Yes, pets grieve in a way that is similar to human toddlers. While they may not recognize the significance or permanence of death, they do recognize that a loss has occurred. Pets consider us to be members of their pack, and they depend on their pack’s stability for comfort and safety. When a member dies, the balance and schedule of the animals are interrupted. Additionally, our pets have a way of sensing our emotions and mirroring them back to us.
It has been theorized that animals who have a complex social hierarchy and pack mentality, such as dogs, primates, and elephants, tend to have a higher likelihood of showing signs of mourning. This does not discount animals such as cats, rabbits, or birds- they are simply less likely to show the “typical” signs of mourning such as whining or crying.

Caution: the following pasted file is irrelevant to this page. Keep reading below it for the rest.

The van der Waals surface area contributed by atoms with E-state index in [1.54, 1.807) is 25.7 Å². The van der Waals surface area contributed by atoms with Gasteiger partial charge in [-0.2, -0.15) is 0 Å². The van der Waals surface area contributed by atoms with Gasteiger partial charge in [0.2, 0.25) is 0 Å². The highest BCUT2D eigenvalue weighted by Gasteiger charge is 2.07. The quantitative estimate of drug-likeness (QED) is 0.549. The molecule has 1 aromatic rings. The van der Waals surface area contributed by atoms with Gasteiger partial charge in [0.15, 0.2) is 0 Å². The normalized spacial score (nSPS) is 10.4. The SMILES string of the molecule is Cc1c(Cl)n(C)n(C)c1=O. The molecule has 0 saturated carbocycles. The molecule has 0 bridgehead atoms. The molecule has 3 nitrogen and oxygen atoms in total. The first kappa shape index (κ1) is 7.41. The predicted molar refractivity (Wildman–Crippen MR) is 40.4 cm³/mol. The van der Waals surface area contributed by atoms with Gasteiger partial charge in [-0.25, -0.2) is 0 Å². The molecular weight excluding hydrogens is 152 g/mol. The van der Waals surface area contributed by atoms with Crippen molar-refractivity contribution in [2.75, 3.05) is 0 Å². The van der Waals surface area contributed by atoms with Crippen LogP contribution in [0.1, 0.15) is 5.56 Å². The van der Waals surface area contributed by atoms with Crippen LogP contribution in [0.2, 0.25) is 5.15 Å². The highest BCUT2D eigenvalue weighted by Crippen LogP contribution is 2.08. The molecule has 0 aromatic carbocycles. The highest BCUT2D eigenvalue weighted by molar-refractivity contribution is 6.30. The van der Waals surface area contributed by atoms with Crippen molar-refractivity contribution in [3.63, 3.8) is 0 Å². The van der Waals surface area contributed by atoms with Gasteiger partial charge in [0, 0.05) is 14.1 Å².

Additionally, the strength of the relationship plays into the duration and intensity of the grief. For instance, a dog who loses an owner who they’ve known since birth will grieve intensely. Similarly, animals who have spent mass amounts of time with an elderly owner are likely to be more affected by that owner’s absence.
A study conducted by the ASPCA showed that after a loss, over 60% of pets experience 4 or more of the following:
Yes- animals cannot verbally communicate their feelings to us. They also have limited contact with the outside world. To them, you are their world- they cannot remove themselves from an emotional environment by walking away or FaceTiming a friend. Helping to establish a new and powerful connection with your pet will help them to create a new routine, which will aid them in their grieving process.